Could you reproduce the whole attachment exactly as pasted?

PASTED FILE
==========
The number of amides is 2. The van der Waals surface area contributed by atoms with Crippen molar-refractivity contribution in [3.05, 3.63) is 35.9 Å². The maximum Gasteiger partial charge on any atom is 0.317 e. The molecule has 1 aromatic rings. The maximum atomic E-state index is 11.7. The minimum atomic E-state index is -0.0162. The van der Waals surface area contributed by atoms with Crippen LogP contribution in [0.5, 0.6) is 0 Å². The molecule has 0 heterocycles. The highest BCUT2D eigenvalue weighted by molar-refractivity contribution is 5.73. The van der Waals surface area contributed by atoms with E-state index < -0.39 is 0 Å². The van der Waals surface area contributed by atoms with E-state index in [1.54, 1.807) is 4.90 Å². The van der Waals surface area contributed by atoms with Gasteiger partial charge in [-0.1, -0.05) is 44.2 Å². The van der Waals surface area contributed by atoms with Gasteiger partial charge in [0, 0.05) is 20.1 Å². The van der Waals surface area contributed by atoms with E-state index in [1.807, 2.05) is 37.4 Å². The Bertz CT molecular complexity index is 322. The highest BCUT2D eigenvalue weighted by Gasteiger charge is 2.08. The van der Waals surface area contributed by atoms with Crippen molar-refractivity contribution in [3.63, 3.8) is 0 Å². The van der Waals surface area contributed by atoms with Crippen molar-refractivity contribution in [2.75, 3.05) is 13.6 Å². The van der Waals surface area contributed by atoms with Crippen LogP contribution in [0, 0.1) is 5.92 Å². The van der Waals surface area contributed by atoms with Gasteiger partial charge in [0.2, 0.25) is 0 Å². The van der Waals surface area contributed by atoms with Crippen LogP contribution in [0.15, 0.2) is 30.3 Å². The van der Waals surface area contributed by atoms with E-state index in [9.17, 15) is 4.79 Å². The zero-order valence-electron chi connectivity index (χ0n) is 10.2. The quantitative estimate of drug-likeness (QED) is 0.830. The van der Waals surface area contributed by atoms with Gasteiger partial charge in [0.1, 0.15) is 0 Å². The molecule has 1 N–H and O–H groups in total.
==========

The number of amides is 2. The van der Waals surface area contributed by atoms with Crippen molar-refractivity contribution in [3.05, 3.63) is 35.9 Å². The maximum Gasteiger partial charge on any atom is 0.317 e. The molecule has 1 aromatic rings. The maximum atomic E-state index is 11.7. The minimum atomic E-state index is -0.0162. The van der Waals surface area contributed by atoms with Crippen LogP contribution in [0.5, 0.6) is 0 Å². The molecule has 0 heterocycles. The highest BCUT2D eigenvalue weighted by molar-refractivity contribution is 5.73. The van der Waals surface area contributed by atoms with E-state index < -0.39 is 0 Å². The van der Waals surface area contributed by atoms with E-state index in [1.54, 1.807) is 4.90 Å². The van der Waals surface area contributed by atoms with Gasteiger partial charge in [-0.1, -0.05) is 44.2 Å². The van der Waals surface area contributed by atoms with Gasteiger partial charge in [0, 0.05) is 20.1 Å². The van der Waals surface area contributed by atoms with E-state index in [1.807, 2.05) is 37.4 Å². The Bertz CT molecular complexity index is 322. The highest BCUT2D eigenvalue weighted by Gasteiger charge is 2.08. The van der Waals surface area contributed by atoms with Crippen molar-refractivity contribution in [3.63, 3.8) is 0 Å². The van der Waals surface area contributed by atoms with Crippen molar-refractivity contribution in [2.75, 3.05) is 13.6 Å². The van der Waals surface area contributed by atoms with Crippen LogP contribution in [0, 0.1) is 5.92 Å². The van der Waals surface area contributed by atoms with Gasteiger partial charge in [0.2, 0.25) is 0 Å². The van der Waals surface area contributed by atoms with Crippen LogP contribution in [0.15, 0.2) is 30.3 Å². The van der Waals surface area contributed by atoms with E-state index in [9.17, 15) is 4.79 Å². The zero-order valence-electron chi connectivity index (χ0n) is 10.2. The quantitative estimate of drug-likeness (QED) is 0.830. The van der Waals surface area contributed by atoms with Gasteiger partial charge in [0.1, 0.15) is 0 Å². The molecule has 1 N–H and O–H groups in total.